How the ‘School Choice’ Movement Has its Roots in Racism
“We have experimented educationally on children who are poor, who are of color, who go to underfunded schools. We come up with ways of teaching them that are experiments and have absolutely no kind of basis in research.”
Charter schools and the “school choice” movement have become a major part of the fabric of the American education system in recent years, but what are the origins of these institutions and this educational ideology?
In America, there are about 3 million students attending more than 7,000 charter schools around the country, and with the current prevailing political and economic tendencies in the United States, it seems highly likely that this number is only going to continue to grow.
Education and the Trump Administration
During his 2016 campaign, Donald Trump promised that if elected, he would be the “nation’s biggest cheerleader for school choice,” and has already made many bold moves on this front, including appointing school choice advocate Betsy DeVos as his Secretary of Education. In May 2017, DeVos was quoted as saying that the goal of Trump’s administration is to enact “the most ambitious expansion of education choice in our nation’s history.”
DeVos has been one of the most vocal champions of the “school choice” movement, pushing all sorts of legislation on the topic, including most recently a federal tax credit that would provide 5 billion dollars in federal money to fund private school scholarships. The plan has faced opposition from both conservatives and liberals who see it as a voucher program by a different name and a way to siphon public funds away from struggling public schools.
Growth of Charter Schools
Many cities around the country have begun to favor charter schools over traditional public schools, and most of the cities with high rates of enrollment in charter schools are financially strapped areas that are dealing with economic turmoil and a fractured public education system.
According to the Key Facts About Charter Schools publication, in Flint, 55 percent of students in the district attend charter schools, and in Detroit, 53 percent of students are educated at charter institutions. New Orleans has the highest number of students enrolled in charter schools, at a whopping 93 percent.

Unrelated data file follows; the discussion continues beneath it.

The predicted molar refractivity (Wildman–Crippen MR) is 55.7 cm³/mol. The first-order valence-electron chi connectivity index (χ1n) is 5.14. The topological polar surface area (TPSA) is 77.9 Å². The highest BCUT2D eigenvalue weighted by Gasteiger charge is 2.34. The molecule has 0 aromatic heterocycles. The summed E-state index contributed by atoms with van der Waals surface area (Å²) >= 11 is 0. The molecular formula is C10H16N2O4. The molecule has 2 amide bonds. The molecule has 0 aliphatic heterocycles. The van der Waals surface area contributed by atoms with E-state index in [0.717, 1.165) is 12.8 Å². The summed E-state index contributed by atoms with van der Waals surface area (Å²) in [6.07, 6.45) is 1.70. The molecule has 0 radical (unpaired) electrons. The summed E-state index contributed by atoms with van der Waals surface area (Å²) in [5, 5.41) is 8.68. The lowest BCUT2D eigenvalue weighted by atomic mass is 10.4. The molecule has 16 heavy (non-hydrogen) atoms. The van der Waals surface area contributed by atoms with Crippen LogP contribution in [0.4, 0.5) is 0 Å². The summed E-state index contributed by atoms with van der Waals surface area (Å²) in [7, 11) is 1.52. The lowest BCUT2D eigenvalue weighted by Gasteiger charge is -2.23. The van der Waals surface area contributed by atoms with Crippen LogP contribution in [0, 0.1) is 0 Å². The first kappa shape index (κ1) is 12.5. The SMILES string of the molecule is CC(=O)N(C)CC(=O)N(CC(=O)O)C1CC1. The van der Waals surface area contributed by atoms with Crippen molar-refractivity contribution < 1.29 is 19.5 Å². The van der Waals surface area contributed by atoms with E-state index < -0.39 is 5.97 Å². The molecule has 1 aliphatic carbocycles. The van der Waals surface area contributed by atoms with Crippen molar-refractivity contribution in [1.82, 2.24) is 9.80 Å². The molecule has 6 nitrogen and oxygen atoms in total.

So, what are the benefits of charter schools? Shaelyn Macedonio, who manages media relations at the National Alliance for Public Charter Schools, told Citizen Truth that “Charter schools give parents more public-school choices by providing a local high-quality public-school option. Each charter school has a unique charter that can foster a specific school culture, curriculum or focus that may better meet a child’s needs than their local zoned district school.”
However, the origins of the “school choice” movement that led to the creation of charter schools are somewhat troubling, and many experts are concerned that an educational model based on charter schools and vouchers is not good for American students.
The Racist Roots of School Vouchers, Benchmarking and ‘School Choice’
The southern states have more charter schools and school choice programs than any other region of the country, a fact which stems from the area’s past struggles with discrimination and segregation. While desegregation was occurring in public schools from 1954 to 1965, hundreds of laws were passed by southern states in an attempt to keep the practices of segregation in place, even if federal law officially prohibited that these practices be codified in laws. Many of the laws were based around the principle of diverting public funds to finance private schools that would remain segregated.
Laws such as Alabama’s pupil placement bill provided strict criteria for deciding which public schools students would attend. Standardized tests were used to test students’ intellectual capacity and level of knowledge, and factors such as students’ home lives and neighborhoods were also taken into account. This was the beginning of using benchmarks such as standardized tests to relegate certain students to worse schools and zoning school districts in order to disenfranchise lower-income communities.
In 1954, Louisiana passed comprehensive voucher legislation due to the recommendations of the Rainach Committee, headed by state senator William M. Rainach. This legislation initiated a voucher program that white students could use to attend segregated private schools while also giving public schools that wished to remain segregated the option to reestablish themselves as “private education cooperatives.”
As late as April 1956, nearly two years after the Brown v. Board of Education decision, the Pearsall Committee in North Carolina announced its intention to “preserve a segregated school system” and attempted to find clever ways to do this without violating new federal regulations.
The Pearsall Committee’s report included language such as the claim that the Supreme Court’s ruling in Brown v. Board of Education couldn’t prevent school districts from placing students based on “natural racial preference and the administrative determination of what is best for the child.” It also claimed that the Court’s decision could not legally require “mixing of the races.”